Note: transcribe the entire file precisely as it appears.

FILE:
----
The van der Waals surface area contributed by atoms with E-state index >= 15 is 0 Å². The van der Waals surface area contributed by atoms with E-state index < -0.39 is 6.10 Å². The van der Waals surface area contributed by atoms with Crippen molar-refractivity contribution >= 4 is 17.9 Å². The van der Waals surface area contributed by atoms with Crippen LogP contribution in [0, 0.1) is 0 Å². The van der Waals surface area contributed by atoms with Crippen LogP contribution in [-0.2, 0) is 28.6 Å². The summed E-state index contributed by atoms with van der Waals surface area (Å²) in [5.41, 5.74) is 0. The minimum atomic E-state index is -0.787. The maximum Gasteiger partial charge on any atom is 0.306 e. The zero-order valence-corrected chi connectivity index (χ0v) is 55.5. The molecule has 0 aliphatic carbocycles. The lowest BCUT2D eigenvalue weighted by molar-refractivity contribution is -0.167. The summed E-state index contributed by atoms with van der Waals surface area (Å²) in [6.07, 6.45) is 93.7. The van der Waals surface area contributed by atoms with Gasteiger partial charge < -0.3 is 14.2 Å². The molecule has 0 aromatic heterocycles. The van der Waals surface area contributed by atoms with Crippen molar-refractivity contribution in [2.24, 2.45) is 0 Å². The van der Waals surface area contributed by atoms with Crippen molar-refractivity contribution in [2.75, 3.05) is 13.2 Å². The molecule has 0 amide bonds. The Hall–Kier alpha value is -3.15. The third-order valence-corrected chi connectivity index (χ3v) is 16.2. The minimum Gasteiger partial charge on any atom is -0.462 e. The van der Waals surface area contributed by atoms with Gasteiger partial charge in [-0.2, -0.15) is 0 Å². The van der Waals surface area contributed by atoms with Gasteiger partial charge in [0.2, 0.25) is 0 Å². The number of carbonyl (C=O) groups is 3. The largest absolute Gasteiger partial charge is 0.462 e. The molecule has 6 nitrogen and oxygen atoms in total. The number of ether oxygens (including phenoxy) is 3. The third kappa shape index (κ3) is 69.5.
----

The van der Waals surface area contributed by atoms with E-state index >= 15 is 0 Å². The van der Waals surface area contributed by atoms with E-state index < -0.39 is 6.10 Å². The van der Waals surface area contributed by atoms with Crippen molar-refractivity contribution >= 4 is 17.9 Å². The van der Waals surface area contributed by atoms with Crippen LogP contribution in [0, 0.1) is 0 Å². The van der Waals surface area contributed by atoms with Crippen LogP contribution in [-0.2, 0) is 28.6 Å². The summed E-state index contributed by atoms with van der Waals surface area (Å²) in [5.41, 5.74) is 0. The minimum atomic E-state index is -0.787. The maximum Gasteiger partial charge on any atom is 0.306 e. The zero-order valence-corrected chi connectivity index (χ0v) is 55.5. The molecule has 0 aliphatic carbocycles. The lowest BCUT2D eigenvalue weighted by molar-refractivity contribution is -0.167. The summed E-state index contributed by atoms with van der Waals surface area (Å²) in [6.07, 6.45) is 93.7. The van der Waals surface area contributed by atoms with Gasteiger partial charge < -0.3 is 14.2 Å². The molecule has 0 aromatic heterocycles. The van der Waals surface area contributed by atoms with Crippen molar-refractivity contribution in [2.24, 2.45) is 0 Å². The van der Waals surface area contributed by atoms with Crippen molar-refractivity contribution in [2.75, 3.05) is 13.2 Å². The molecule has 0 amide bonds. The Hall–Kier alpha value is -3.15. The third-order valence-corrected chi connectivity index (χ3v) is 16.2. The minimum Gasteiger partial charge on any atom is -0.462 e. The van der Waals surface area contributed by atoms with Gasteiger partial charge in [-0.2, -0.15) is 0 Å². The van der Waals surface area contributed by atoms with Gasteiger partial charge in [0.2, 0.25) is 0 Å². The number of carbonyl (C=O) groups is 3. The largest absolute Gasteiger partial charge is 0.462 e. The molecule has 6 nitrogen and oxygen atoms in total. The number of ether oxygens (including phenoxy) is 3. The third kappa shape index (κ3) is 69.5.